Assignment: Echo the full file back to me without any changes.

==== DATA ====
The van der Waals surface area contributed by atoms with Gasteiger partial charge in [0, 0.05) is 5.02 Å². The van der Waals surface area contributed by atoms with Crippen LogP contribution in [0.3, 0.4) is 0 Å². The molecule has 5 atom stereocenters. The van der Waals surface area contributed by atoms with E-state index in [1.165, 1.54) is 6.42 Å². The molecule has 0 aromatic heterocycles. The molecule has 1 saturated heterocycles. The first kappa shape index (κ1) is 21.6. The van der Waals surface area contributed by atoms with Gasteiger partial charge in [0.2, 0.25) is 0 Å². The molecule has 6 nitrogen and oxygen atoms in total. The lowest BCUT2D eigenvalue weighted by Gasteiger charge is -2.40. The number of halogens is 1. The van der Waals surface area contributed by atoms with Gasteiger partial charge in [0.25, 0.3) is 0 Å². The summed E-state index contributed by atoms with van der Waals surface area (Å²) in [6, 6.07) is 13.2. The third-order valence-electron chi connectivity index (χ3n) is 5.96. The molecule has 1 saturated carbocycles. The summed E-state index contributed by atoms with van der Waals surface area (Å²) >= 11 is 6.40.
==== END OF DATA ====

The van der Waals surface area contributed by atoms with Gasteiger partial charge in [0, 0.05) is 5.02 Å². The van der Waals surface area contributed by atoms with Crippen LogP contribution in [0.3, 0.4) is 0 Å². The molecule has 5 atom stereocenters. The van der Waals surface area contributed by atoms with E-state index in [1.165, 1.54) is 6.42 Å². The molecule has 0 aromatic heterocycles. The molecule has 1 saturated heterocycles. The first kappa shape index (κ1) is 21.6. The van der Waals surface area contributed by atoms with Gasteiger partial charge in [0.2, 0.25) is 0 Å². The molecule has 6 nitrogen and oxygen atoms in total. The lowest BCUT2D eigenvalue weighted by Gasteiger charge is -2.40. The number of halogens is 1. The van der Waals surface area contributed by atoms with Gasteiger partial charge in [0.25, 0.3) is 0 Å². The summed E-state index contributed by atoms with van der Waals surface area (Å²) in [6, 6.07) is 13.2. The third-order valence-electron chi connectivity index (χ3n) is 5.96. The molecule has 1 saturated carbocycles. The summed E-state index contributed by atoms with van der Waals surface area (Å²) >= 11 is 6.40.